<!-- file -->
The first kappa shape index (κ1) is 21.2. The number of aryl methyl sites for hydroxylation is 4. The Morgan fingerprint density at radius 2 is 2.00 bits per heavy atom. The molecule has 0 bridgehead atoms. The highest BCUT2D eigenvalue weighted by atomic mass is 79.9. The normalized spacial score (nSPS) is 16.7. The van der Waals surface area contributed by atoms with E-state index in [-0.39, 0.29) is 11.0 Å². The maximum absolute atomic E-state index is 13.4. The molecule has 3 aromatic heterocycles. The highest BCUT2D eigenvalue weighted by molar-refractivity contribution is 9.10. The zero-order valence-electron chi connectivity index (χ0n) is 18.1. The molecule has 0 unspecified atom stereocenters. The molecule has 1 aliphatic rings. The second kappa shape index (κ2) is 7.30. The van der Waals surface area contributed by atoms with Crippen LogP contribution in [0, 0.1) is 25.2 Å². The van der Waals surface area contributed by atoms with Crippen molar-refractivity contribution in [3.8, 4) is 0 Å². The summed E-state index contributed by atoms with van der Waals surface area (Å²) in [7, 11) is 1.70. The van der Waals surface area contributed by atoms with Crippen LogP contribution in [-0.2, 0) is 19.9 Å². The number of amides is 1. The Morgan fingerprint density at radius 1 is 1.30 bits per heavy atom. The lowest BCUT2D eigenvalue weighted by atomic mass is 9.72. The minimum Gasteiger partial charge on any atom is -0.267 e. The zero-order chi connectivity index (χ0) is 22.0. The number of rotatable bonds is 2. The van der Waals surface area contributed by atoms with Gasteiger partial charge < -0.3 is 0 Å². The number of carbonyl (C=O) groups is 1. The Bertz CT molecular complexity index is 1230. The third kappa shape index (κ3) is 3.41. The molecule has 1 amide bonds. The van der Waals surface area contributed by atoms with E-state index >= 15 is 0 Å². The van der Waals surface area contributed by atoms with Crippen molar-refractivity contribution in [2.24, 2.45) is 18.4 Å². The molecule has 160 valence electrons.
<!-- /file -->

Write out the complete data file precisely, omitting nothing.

The first kappa shape index (κ1) is 21.2. The number of aryl methyl sites for hydroxylation is 4. The Morgan fingerprint density at radius 2 is 2.00 bits per heavy atom. The molecule has 0 bridgehead atoms. The highest BCUT2D eigenvalue weighted by atomic mass is 79.9. The normalized spacial score (nSPS) is 16.7. The van der Waals surface area contributed by atoms with E-state index in [-0.39, 0.29) is 11.0 Å². The maximum absolute atomic E-state index is 13.4. The molecule has 3 aromatic heterocycles. The highest BCUT2D eigenvalue weighted by molar-refractivity contribution is 9.10. The zero-order valence-electron chi connectivity index (χ0n) is 18.1. The molecule has 0 unspecified atom stereocenters. The molecule has 1 aliphatic rings. The second kappa shape index (κ2) is 7.30. The van der Waals surface area contributed by atoms with Crippen LogP contribution in [0, 0.1) is 25.2 Å². The van der Waals surface area contributed by atoms with Crippen molar-refractivity contribution in [3.8, 4) is 0 Å². The summed E-state index contributed by atoms with van der Waals surface area (Å²) in [7, 11) is 1.70. The van der Waals surface area contributed by atoms with Crippen LogP contribution in [-0.2, 0) is 19.9 Å². The number of amides is 1. The Morgan fingerprint density at radius 1 is 1.30 bits per heavy atom. The lowest BCUT2D eigenvalue weighted by atomic mass is 9.72. The minimum Gasteiger partial charge on any atom is -0.267 e. The zero-order chi connectivity index (χ0) is 22.0. The number of rotatable bonds is 2. The van der Waals surface area contributed by atoms with Gasteiger partial charge < -0.3 is 0 Å². The number of carbonyl (C=O) groups is 1. The Bertz CT molecular complexity index is 1230. The third kappa shape index (κ3) is 3.41. The molecule has 1 amide bonds. The van der Waals surface area contributed by atoms with E-state index >= 15 is 0 Å². The van der Waals surface area contributed by atoms with Crippen molar-refractivity contribution in [2.24, 2.45) is 18.4 Å². The molecule has 160 valence electrons.